Indian Law Resources Information

LEWANDA K. LINCOLN, et al.,

Plaintiffs,

vs.

SAGINAW CHIPPEWA INDIAN TRIBE OF MICHIGAN,

Defendant.

No. 96-CV-73164
United States District Court For The Eastern District Of Michigan, Southern Division
967 F. Supp. 966, 1997 U.S. Dist. Decision
June 20, 1997, Decided

ATTORNEY FOR PLAINTIFFS: Frank G. Becker.
ATTORNEY FOR DEFENDANT: Frank R. Jozwiak, Michael G. Phelan, Christine L. Swanick.

John Corbett O'Meara, United States District Judge

OPINION AND ORDER GRANTING DEFENDANT‘S MOTION TO DISMISS

Before the court is Defendant’s January 22, 1997 motion to dismiss. Plaintiffs filed a response and a supplement; Defendant submitted a reply. The court heard oral argument on March 27, 1997, and took the matter under advisement. For the reasons expressed in this opinion, the court GRANTS Defendant‘s motion.

BACKGROUND

Plaintiffs have brought suit against defendant Saginaw Chippewa Indian Tribe ("Tribe") pursuant to the Indian Gaming Regulatory Act (IGRA), 25 U.S.C. § 2701 et seq. and the Indian Civil Rights Act of 1968 (ICRA), 25 U.S.C. § 1301. Plaintiffs claim that they should be considered members of the Tribe and should therefore receive a share of the Tribe’s gaming revenues. Defendant asserts that none of the plaintiffs are tribal members. Further, Defendant contends that it properly distributes per capita payments of gaming revenues to tribal members pursuant to a plan approved by the Secretary of the Interior in accordance with the IGRA. Defendant seeks to have this suit dismissed on sovereign immunity grounds.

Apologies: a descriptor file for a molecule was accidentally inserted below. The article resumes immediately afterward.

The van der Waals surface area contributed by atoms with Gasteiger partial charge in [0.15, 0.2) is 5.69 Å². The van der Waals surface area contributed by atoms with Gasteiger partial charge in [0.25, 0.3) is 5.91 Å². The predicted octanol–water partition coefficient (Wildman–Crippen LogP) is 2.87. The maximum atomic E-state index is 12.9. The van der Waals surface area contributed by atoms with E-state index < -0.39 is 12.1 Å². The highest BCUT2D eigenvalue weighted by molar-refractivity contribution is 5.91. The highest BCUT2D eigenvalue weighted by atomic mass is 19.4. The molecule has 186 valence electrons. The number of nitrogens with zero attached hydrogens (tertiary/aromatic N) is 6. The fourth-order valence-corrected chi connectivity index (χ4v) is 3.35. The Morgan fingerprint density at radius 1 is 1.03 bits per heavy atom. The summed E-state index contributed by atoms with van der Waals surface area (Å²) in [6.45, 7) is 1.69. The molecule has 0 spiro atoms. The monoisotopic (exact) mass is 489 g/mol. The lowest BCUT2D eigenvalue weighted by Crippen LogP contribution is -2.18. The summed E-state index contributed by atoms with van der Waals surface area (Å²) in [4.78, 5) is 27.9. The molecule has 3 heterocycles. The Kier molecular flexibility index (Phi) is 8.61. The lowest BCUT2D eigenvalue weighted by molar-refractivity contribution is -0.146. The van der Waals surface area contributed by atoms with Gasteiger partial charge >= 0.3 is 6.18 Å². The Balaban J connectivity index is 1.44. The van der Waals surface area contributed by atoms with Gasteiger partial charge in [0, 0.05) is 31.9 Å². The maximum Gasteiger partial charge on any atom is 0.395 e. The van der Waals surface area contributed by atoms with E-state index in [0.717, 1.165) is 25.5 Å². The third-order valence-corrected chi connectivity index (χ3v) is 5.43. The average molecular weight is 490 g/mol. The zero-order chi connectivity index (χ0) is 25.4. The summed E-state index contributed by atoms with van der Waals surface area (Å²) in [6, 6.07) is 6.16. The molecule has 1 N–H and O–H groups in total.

LAW AND ANALYSIS

Defendant is correct in asserting that this court lacks jurisdiction to hear this dispute because the Tribe is entitled to sovereign immunity. "Indian tribes have long been recognized as possessing the common-law immunity from suit traditionally enjoyed by sovereign powers." Santa Clara Pueblo v. Martinez, 436 U.S. 49, 58, 98 S. Ct. 1670, 56 L. Ed. 2d 106 (1977) (citations omitted). Absent congressional authorization or waiver, Indian nations are exempt from suit. Id. (citations omitted). Further, it is settled that "a waiver of sovereign immunity ‘cannot be implied but must be unequivocally expressed.’" Id. (citations omitted).

In the present case, Plaintiffs allege violations of the ICRA and IGRA. However, Plaintiffs‘ ICRA claim is barred by the doctrine of sovereign immunity. "Federal courts do not have jurisdiction to hear disputes between an Indian tribe and its members alleging violations of ICRA." Smith v. Babbitt, 875 F. Supp. 1353, 1362 (D. Minn. 1995), aff’d, 100 F.3d 556 (8th Cir. 1996) (noting that the only relief available under the ICRA in federal court is a writ of habeas corpus).

Further, this action is essentially a tribal membership dispute over which this court lacks jurisdiction. One aspect of tribal sovereignty "is the authority to determine tribal membership." Smith, 100 F.3d at 558 (citing Montana v. United States, 450 U.S. 544, 564, 67 L. Ed. 2d 493, 101 S. Ct. 1245 (1981)). "A tribe‘s right to define its own membership for tribal purposes has long been recognized as central to its existence as an independent political community." Santa Clara Pueblo, 436 U.S. at 72 n.32.